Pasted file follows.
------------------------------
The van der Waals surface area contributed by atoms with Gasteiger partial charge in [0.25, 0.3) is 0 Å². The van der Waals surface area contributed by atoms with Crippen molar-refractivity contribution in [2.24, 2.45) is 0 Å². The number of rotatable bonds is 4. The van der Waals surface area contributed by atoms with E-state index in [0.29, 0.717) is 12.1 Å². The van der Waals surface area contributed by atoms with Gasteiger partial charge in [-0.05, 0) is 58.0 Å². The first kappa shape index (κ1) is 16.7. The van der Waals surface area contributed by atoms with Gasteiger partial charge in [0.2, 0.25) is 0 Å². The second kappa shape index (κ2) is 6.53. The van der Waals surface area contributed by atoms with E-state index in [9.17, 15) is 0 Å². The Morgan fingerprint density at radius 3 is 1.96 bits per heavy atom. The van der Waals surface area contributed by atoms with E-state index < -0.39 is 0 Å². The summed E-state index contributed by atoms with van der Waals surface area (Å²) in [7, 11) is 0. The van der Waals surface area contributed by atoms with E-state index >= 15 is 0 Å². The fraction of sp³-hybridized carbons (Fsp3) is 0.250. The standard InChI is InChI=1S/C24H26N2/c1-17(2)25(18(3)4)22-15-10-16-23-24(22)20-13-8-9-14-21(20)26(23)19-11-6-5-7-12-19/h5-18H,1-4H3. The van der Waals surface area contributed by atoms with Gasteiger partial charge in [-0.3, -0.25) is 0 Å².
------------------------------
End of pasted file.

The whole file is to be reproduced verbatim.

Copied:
The van der Waals surface area contributed by atoms with Gasteiger partial charge in [0.25, 0.3) is 0 Å². The van der Waals surface area contributed by atoms with Crippen molar-refractivity contribution in [2.24, 2.45) is 0 Å². The number of rotatable bonds is 4. The van der Waals surface area contributed by atoms with E-state index in [0.29, 0.717) is 12.1 Å². The van der Waals surface area contributed by atoms with Gasteiger partial charge in [-0.05, 0) is 58.0 Å². The first kappa shape index (κ1) is 16.7. The van der Waals surface area contributed by atoms with Gasteiger partial charge in [0.2, 0.25) is 0 Å². The second kappa shape index (κ2) is 6.53. The van der Waals surface area contributed by atoms with E-state index in [9.17, 15) is 0 Å². The Morgan fingerprint density at radius 3 is 1.96 bits per heavy atom. The van der Waals surface area contributed by atoms with E-state index < -0.39 is 0 Å². The summed E-state index contributed by atoms with van der Waals surface area (Å²) in [7, 11) is 0. The van der Waals surface area contributed by atoms with E-state index >= 15 is 0 Å². The fraction of sp³-hybridized carbons (Fsp3) is 0.250. The standard InChI is InChI=1S/C24H26N2/c1-17(2)25(18(3)4)22-15-10-16-23-24(22)20-13-8-9-14-21(20)26(23)19-11-6-5-7-12-19/h5-18H,1-4H3. The van der Waals surface area contributed by atoms with Gasteiger partial charge in [-0.3, -0.25) is 0 Å².